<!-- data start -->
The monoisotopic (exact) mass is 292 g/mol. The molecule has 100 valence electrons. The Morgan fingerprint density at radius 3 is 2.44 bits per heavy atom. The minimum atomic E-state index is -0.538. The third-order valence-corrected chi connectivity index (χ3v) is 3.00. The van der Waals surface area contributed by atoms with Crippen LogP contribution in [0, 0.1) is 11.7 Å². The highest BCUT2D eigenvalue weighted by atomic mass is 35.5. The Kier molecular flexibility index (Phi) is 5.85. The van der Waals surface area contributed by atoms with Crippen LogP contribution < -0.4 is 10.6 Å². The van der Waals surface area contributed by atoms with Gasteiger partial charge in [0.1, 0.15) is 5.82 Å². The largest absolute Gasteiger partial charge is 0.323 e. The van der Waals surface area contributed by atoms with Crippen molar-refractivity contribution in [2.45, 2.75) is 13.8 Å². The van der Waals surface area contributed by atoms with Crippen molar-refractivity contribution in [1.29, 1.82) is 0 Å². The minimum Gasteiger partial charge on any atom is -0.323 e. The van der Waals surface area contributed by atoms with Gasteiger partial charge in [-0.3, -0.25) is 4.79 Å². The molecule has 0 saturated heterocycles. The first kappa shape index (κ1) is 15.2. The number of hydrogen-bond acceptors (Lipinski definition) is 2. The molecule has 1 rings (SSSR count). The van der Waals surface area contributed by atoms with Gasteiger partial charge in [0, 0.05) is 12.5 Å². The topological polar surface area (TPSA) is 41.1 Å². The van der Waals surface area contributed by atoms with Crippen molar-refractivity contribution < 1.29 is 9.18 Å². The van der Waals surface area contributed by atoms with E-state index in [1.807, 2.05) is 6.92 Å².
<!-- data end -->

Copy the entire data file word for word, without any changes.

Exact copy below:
The monoisotopic (exact) mass is 292 g/mol. The molecule has 100 valence electrons. The Morgan fingerprint density at radius 3 is 2.44 bits per heavy atom. The minimum atomic E-state index is -0.538. The third-order valence-corrected chi connectivity index (χ3v) is 3.00. The van der Waals surface area contributed by atoms with Crippen LogP contribution in [0, 0.1) is 11.7 Å². The highest BCUT2D eigenvalue weighted by atomic mass is 35.5. The Kier molecular flexibility index (Phi) is 5.85. The van der Waals surface area contributed by atoms with Crippen LogP contribution < -0.4 is 10.6 Å². The van der Waals surface area contributed by atoms with Gasteiger partial charge in [0.1, 0.15) is 5.82 Å². The largest absolute Gasteiger partial charge is 0.323 e. The van der Waals surface area contributed by atoms with Crippen molar-refractivity contribution in [2.45, 2.75) is 13.8 Å². The van der Waals surface area contributed by atoms with Crippen molar-refractivity contribution in [1.29, 1.82) is 0 Å². The minimum Gasteiger partial charge on any atom is -0.323 e. The van der Waals surface area contributed by atoms with Gasteiger partial charge in [-0.3, -0.25) is 4.79 Å². The molecule has 0 saturated heterocycles. The first kappa shape index (κ1) is 15.2. The number of hydrogen-bond acceptors (Lipinski definition) is 2. The molecule has 1 rings (SSSR count). The van der Waals surface area contributed by atoms with Gasteiger partial charge in [0, 0.05) is 12.5 Å². The topological polar surface area (TPSA) is 41.1 Å². The van der Waals surface area contributed by atoms with Crippen molar-refractivity contribution < 1.29 is 9.18 Å². The van der Waals surface area contributed by atoms with E-state index in [1.807, 2.05) is 6.92 Å².